MALDI-mass spectrometry imaging applied to drug discovery and development
Posted: 19 October 2011 |
Since its introduction in the field of biomedical imaging over 10 years ago1, matrixassisted laser desorption/ionisation mass spectrometry imaging (MALDI-MSI) has played an ever increasing role in drug discovery and development and is now utilised in laboratories of many leading pharmaceutical companies and collaborating academic institutions.
The need for mass spectrometry imaging in drug discovery is founded on the shortcomings of current technologies. Traditional methods of spatially mapping the distribution of compounds in tissue involved a combination approach of autoradiography (WBA) with metabolite information obtained from LC/MS analysis of tissue homogenate2. Autoradiography methods only monitor the radiolabel and therefore are not able to distinguish the parent drug from its metabolites. The addition of LC/MS allows for conclusive determination of metabolites. However, this only produces spatial information at the whole organ level and not the spatial detail that can be routinely achieved using MSI.
The ability to provide rapid simultaneous distribution data of compounds and metabolites as well as biological analytes of interest is of high value in applications such as adsorption, distribution, metabolism and excretion studies (ADME), pharmacokinetics and toxicology3-8. Since MSI bases the detection of the analytes on the molecular weight and specific fragmentation pattern, it offers the possibility to simultaneously measure compound and its metabolite distribution without having to label the drug. In addition, the potential to simultaneously acquire thousands of endogenous species of interest during the same experiment such as lipids, peptides and proteins opens up the possibility of simultaneous monitoring of drug, metabolites and markers of both disease and therapeutic response.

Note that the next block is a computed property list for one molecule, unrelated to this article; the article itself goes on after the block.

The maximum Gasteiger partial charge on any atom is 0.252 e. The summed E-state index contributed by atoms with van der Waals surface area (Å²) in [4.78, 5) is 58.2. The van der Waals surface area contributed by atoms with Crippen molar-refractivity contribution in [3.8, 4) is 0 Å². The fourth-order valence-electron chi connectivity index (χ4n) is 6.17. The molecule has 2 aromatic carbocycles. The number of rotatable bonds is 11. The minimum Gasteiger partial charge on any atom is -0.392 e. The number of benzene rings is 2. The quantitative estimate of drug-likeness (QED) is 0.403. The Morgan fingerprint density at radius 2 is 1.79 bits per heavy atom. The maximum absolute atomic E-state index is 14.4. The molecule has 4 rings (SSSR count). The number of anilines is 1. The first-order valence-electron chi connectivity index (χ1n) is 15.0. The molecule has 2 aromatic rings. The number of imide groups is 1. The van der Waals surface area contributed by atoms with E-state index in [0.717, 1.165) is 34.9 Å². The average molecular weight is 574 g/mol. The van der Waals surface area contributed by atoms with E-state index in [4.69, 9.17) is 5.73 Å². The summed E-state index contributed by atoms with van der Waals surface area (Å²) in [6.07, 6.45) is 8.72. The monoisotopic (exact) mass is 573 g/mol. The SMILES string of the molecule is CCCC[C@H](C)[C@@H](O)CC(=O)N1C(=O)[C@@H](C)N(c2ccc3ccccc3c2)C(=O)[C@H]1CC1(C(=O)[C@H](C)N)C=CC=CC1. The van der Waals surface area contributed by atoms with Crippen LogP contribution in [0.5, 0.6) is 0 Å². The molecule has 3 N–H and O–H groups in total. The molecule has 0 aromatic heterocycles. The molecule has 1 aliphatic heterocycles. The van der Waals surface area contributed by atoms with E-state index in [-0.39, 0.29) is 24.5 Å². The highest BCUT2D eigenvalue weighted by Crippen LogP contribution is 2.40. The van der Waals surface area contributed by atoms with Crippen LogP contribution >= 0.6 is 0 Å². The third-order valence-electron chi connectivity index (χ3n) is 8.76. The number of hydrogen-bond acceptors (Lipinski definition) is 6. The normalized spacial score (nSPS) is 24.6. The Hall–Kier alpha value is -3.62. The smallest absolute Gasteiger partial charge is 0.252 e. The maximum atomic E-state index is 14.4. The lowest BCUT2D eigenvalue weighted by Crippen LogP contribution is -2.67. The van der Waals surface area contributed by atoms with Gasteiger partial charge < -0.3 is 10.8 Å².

What is Mass Spectrometry Imaging?
In the MALDI-MSI process, the tissue of interest (whole-animal or selected organs) are thinly sectioned, dehydrated and coated with a solution of a UV absorbing material (also termed matrix), which can be applied using a number of manual or automated techniques. The coated sample is introduced in a mass spectrometer, where a laser is rastered across the tissue surface ablating and ionising analyte molecules from each position. These ions are characterised either by measuring the mass covering a wide mass range (which can encompass drugs, metabolites, internal standards and endogenous species of interest) or more specific, analyte ions are selected and fragmented in the gas phase and the resulting ions are analysed. The latter method is highly selective and allows the identification of analytes based on MS/MS transitions specific for the compound, metabolites and reference standard (known as selected reaction monitoring, SRM).The acquired MSI data can thusly be composed of hundreds of distribution images for ions in a particular mass range, or of several specific SRM transitions for known analytes. The ion intensity is visualised in each pixel of the MS image by a brightness scale (i.e. the brighter the pixel the greater the number of ions present within it) or one of many possible colour scales. An overview of this process is shown in Figure 1.
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